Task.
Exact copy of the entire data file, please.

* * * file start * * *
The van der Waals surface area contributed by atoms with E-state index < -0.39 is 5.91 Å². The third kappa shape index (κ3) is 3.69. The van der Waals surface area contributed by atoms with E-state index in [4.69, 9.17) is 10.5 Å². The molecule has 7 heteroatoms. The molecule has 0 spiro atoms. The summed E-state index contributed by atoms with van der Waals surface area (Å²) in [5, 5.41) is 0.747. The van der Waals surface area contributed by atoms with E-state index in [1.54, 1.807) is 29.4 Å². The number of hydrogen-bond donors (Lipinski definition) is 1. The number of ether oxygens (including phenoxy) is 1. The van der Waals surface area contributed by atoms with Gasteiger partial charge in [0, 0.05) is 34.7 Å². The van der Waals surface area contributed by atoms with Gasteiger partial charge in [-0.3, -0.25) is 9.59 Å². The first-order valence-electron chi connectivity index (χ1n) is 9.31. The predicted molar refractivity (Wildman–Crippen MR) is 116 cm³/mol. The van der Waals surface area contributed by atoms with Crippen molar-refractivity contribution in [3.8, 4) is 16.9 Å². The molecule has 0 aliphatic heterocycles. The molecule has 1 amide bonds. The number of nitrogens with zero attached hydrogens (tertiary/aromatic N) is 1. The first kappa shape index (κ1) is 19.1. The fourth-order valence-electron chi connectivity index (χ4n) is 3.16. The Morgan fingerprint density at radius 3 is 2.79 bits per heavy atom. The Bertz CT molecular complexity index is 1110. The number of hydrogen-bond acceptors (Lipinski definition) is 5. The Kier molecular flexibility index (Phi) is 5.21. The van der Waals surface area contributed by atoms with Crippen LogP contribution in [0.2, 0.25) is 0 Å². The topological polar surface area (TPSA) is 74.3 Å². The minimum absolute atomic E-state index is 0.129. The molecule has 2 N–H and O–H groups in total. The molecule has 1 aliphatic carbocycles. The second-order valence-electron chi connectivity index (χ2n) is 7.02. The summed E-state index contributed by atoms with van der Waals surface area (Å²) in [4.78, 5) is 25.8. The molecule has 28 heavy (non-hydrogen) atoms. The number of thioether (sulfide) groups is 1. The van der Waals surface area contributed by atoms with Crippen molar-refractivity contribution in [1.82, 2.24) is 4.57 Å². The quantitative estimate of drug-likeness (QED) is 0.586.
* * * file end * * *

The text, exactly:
The van der Waals surface area contributed by atoms with E-state index < -0.39 is 5.91 Å². The third kappa shape index (κ3) is 3.69. The van der Waals surface area contributed by atoms with E-state index in [4.69, 9.17) is 10.5 Å². The molecule has 7 heteroatoms. The molecule has 0 spiro atoms. The summed E-state index contributed by atoms with van der Waals surface area (Å²) in [5, 5.41) is 0.747. The van der Waals surface area contributed by atoms with E-state index in [1.54, 1.807) is 29.4 Å². The number of hydrogen-bond donors (Lipinski definition) is 1. The number of ether oxygens (including phenoxy) is 1. The van der Waals surface area contributed by atoms with Gasteiger partial charge in [0, 0.05) is 34.7 Å². The van der Waals surface area contributed by atoms with Gasteiger partial charge in [-0.3, -0.25) is 9.59 Å². The first-order valence-electron chi connectivity index (χ1n) is 9.31. The predicted molar refractivity (Wildman–Crippen MR) is 116 cm³/mol. The van der Waals surface area contributed by atoms with Crippen molar-refractivity contribution in [3.8, 4) is 16.9 Å². The molecule has 0 aliphatic heterocycles. The molecule has 1 amide bonds. The number of nitrogens with zero attached hydrogens (tertiary/aromatic N) is 1. The first kappa shape index (κ1) is 19.1. The fourth-order valence-electron chi connectivity index (χ4n) is 3.16. The Morgan fingerprint density at radius 3 is 2.79 bits per heavy atom. The Bertz CT molecular complexity index is 1110. The number of hydrogen-bond acceptors (Lipinski definition) is 5. The Kier molecular flexibility index (Phi) is 5.21. The van der Waals surface area contributed by atoms with Crippen LogP contribution in [0.2, 0.25) is 0 Å². The topological polar surface area (TPSA) is 74.3 Å². The minimum absolute atomic E-state index is 0.129. The molecule has 2 N–H and O–H groups in total. The molecule has 1 aliphatic carbocycles. The second-order valence-electron chi connectivity index (χ2n) is 7.02. The summed E-state index contributed by atoms with van der Waals surface area (Å²) in [4.78, 5) is 25.8. The molecule has 28 heavy (non-hydrogen) atoms. The number of thioether (sulfide) groups is 1. The van der Waals surface area contributed by atoms with Crippen molar-refractivity contribution in [1.82, 2.24) is 4.57 Å². The quantitative estimate of drug-likeness (QED) is 0.586.